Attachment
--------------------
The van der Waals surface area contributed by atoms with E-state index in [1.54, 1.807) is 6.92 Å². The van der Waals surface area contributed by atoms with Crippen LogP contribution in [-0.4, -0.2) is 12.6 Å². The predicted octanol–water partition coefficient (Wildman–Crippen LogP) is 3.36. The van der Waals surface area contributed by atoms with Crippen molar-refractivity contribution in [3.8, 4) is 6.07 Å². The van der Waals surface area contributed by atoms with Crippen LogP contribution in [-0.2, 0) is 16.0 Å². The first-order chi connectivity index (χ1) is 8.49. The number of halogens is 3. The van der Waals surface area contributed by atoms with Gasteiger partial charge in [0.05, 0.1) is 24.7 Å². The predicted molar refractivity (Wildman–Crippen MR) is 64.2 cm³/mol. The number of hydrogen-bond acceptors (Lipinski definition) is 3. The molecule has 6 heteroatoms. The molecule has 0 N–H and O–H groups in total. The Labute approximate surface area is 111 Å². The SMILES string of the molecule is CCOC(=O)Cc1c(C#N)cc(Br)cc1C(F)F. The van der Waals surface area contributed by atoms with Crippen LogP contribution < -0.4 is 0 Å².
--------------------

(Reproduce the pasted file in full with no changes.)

The van der Waals surface area contributed by atoms with E-state index in [1.54, 1.807) is 6.92 Å². The van der Waals surface area contributed by atoms with Crippen LogP contribution in [-0.4, -0.2) is 12.6 Å². The predicted octanol–water partition coefficient (Wildman–Crippen LogP) is 3.36. The van der Waals surface area contributed by atoms with Crippen molar-refractivity contribution in [3.8, 4) is 6.07 Å². The van der Waals surface area contributed by atoms with Crippen LogP contribution in [-0.2, 0) is 16.0 Å². The first-order chi connectivity index (χ1) is 8.49. The number of halogens is 3. The van der Waals surface area contributed by atoms with Gasteiger partial charge in [0.05, 0.1) is 24.7 Å². The predicted molar refractivity (Wildman–Crippen MR) is 64.2 cm³/mol. The number of hydrogen-bond acceptors (Lipinski definition) is 3. The molecule has 6 heteroatoms. The molecule has 0 N–H and O–H groups in total. The Labute approximate surface area is 111 Å². The SMILES string of the molecule is CCOC(=O)Cc1c(C#N)cc(Br)cc1C(F)F. The van der Waals surface area contributed by atoms with Crippen LogP contribution < -0.4 is 0 Å².